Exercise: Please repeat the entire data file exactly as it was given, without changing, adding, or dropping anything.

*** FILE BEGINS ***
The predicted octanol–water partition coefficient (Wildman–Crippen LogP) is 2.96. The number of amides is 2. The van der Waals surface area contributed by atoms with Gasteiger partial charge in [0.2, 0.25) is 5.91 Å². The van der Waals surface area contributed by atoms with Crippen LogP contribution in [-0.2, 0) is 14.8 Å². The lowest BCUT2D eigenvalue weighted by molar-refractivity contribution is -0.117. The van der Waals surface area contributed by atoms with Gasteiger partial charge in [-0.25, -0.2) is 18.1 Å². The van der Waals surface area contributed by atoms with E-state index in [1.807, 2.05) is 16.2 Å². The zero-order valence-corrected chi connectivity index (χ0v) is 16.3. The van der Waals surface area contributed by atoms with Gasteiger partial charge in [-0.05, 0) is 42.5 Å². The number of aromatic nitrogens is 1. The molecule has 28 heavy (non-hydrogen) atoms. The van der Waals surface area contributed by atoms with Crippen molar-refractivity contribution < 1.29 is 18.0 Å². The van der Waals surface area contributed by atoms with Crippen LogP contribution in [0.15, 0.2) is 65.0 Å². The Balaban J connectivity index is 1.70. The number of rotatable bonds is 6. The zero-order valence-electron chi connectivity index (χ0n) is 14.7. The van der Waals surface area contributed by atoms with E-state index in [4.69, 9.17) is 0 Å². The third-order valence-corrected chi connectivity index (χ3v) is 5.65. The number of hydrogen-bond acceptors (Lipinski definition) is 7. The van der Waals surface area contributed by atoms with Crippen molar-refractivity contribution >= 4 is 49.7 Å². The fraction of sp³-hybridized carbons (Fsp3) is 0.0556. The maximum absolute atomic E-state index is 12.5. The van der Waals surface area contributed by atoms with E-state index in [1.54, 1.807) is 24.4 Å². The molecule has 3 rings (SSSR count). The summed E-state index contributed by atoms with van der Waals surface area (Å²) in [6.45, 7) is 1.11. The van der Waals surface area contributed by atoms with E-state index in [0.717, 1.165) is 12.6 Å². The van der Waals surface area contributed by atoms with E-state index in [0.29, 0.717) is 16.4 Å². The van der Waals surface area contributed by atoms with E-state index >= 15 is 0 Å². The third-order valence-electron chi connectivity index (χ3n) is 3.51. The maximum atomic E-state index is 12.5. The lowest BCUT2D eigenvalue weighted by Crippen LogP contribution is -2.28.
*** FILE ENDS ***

The predicted octanol–water partition coefficient (Wildman–Crippen LogP) is 2.96. The number of amides is 2. The van der Waals surface area contributed by atoms with Gasteiger partial charge in [0.2, 0.25) is 5.91 Å². The van der Waals surface area contributed by atoms with Crippen LogP contribution in [-0.2, 0) is 14.8 Å². The lowest BCUT2D eigenvalue weighted by molar-refractivity contribution is -0.117. The van der Waals surface area contributed by atoms with Gasteiger partial charge in [-0.25, -0.2) is 18.1 Å². The van der Waals surface area contributed by atoms with E-state index in [1.807, 2.05) is 16.2 Å². The zero-order valence-corrected chi connectivity index (χ0v) is 16.3. The van der Waals surface area contributed by atoms with Gasteiger partial charge in [-0.05, 0) is 42.5 Å². The number of aromatic nitrogens is 1. The molecule has 28 heavy (non-hydrogen) atoms. The van der Waals surface area contributed by atoms with Crippen molar-refractivity contribution < 1.29 is 18.0 Å². The van der Waals surface area contributed by atoms with Crippen LogP contribution in [0.15, 0.2) is 65.0 Å². The Balaban J connectivity index is 1.70. The number of rotatable bonds is 6. The zero-order valence-electron chi connectivity index (χ0n) is 14.7. The van der Waals surface area contributed by atoms with E-state index in [4.69, 9.17) is 0 Å². The third-order valence-corrected chi connectivity index (χ3v) is 5.65. The number of hydrogen-bond acceptors (Lipinski definition) is 7. The van der Waals surface area contributed by atoms with Crippen molar-refractivity contribution >= 4 is 49.7 Å². The fraction of sp³-hybridized carbons (Fsp3) is 0.0556. The maximum absolute atomic E-state index is 12.5. The van der Waals surface area contributed by atoms with E-state index in [1.54, 1.807) is 24.4 Å². The molecule has 3 rings (SSSR count). The summed E-state index contributed by atoms with van der Waals surface area (Å²) in [6.45, 7) is 1.11. The van der Waals surface area contributed by atoms with E-state index in [0.717, 1.165) is 12.6 Å². The van der Waals surface area contributed by atoms with E-state index in [0.29, 0.717) is 16.4 Å². The van der Waals surface area contributed by atoms with E-state index >= 15 is 0 Å². The third-order valence-electron chi connectivity index (χ3n) is 3.51. The maximum atomic E-state index is 12.5. The lowest BCUT2D eigenvalue weighted by Crippen LogP contribution is -2.28.